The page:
By Jeff Mullin, columnist
Enid News and Eagle
ENID, Okla. —
The reports were startling. Possible shots fired on the University of Oklahoma campus in Norman.
A member of OU’s faculty reported hearing what sounded like gunshots late Wednesday morning, and the campus quickly went into full lockdown.
Police responded immediately and the campus was quickly swarming with law enforcement and emergency personnel and vehicles.
Text alerts were sent out to faculty and students, who were advised to stay where they were and avoid Gould Hall, home of the OU school of architecture and from where the shots were believed to have come.
There were armed officers outside the building, which was surrounded by crime scene tape. There was no small amount of fear and anxiety, both for those on campus and for their loved ones back home.
Thankfully, the incident turned out to be a false alarm, the offending sounds apparently emanating from backfiring construction equipment rather than someone firing a weapon.
In the immediate aftermath of the incident there was criticism of the way OU officials reacted.
“I think it’s overkill,” 19-year-old sophomore Alex Owens told the Associated Press, indicating an armed policeman standing outside Gould Hall early Wednesday afternoon. “It just makes it seem like there is more going on.”
A story about the incident posted on a website called crossmap.com was headlined “University of Oklahoma is oversensitive about campus shooting: Machinery backfire as gunfire.”
The lockdown and investigation undoubtedly caused a great deal of consternation and upheaval on the OU campus, disrupting the daily routines of thousands of people and making it difficult for students and teachers to concentrate on the subject at hand.
“I haven’t been able to calm my class down,” adjunct math professor Gary Barksdale told the Associated Press. “I’m going to have a blast trying to teach limits of functions when everybody is concerned about this.”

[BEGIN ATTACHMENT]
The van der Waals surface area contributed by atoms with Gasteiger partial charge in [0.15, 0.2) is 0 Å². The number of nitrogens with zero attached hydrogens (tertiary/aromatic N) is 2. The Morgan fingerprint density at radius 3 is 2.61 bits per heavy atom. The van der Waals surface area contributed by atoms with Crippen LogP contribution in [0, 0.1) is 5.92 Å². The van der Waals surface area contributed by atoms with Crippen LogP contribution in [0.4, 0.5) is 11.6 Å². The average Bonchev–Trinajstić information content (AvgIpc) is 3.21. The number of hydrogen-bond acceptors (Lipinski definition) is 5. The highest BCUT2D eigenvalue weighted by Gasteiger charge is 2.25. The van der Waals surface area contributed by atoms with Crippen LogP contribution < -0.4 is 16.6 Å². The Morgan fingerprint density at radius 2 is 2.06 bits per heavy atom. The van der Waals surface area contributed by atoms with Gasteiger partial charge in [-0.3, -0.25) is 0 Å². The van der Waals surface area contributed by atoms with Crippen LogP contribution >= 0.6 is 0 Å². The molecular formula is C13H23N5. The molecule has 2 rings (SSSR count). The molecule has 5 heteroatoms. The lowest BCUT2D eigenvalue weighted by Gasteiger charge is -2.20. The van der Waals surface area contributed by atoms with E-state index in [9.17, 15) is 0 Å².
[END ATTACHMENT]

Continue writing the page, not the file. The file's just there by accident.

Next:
A swift reaction? Certainly. But an overreaction? Is it even possible to overreact to a report of a possible school shooting in this day and age?
The names are all too familiar. Sandy Hook in 2012, Virginia Tech in 2007, Red Lake in 2005, Columbine in 1999, all the way back to 1966, when Charles Whitman climbed to the top of the University of Texas Tower with three rifles, two pistols and a sawed-off shotgun and killed 16 people, wounding 32 others.
Of the 25 deadliest mass shootings in U.S. history, five, including the top two, happened on school campuses. And there have been many school shootings with lower body counts.
The faculty member who turned in the false alarm on the OU campus shooting likely feels somewhat sheepish in the wake of the incident.
He or she shouldn’t. What if they heard what they thought was a gunshot and didn’t sound the alarm, and the threat turned out to be real?
In the wake of the 2007 shootings at Virginia Tech, which left 32 victims and the gunman dead, the school was criticized for not responding quickly and decisively enough after the shooter, Seung-Hui Cho, shot two people in a dorm before moving on to claim the bulk of his victims in a classroom building.
A school’s first mission is to educate, but officials also are charged with protecting students and faculty members.
OU’s leaders would have been sorely remiss had they not immediately issued the alarm when they were alerted about the possible gunfire, despite the fact it was unconfirmed.
These days it behooves everyone to be vigilant when in a public place such as a school, a shopping center, an office building or a factory.
There are many troubled and troubling people out there, all with Constitutionally-guaranteed ready access to firearms.
As the Department of Homeland Security is wont to say, if you hear something, if you see something, say something.
Better to sound what turns out to be a false alarm and feel foolish for a while than to remain silent and feel guilt and remorse for a lifetime.
Mullin is senior writer of the News & Eagle. Email him at email@example.com.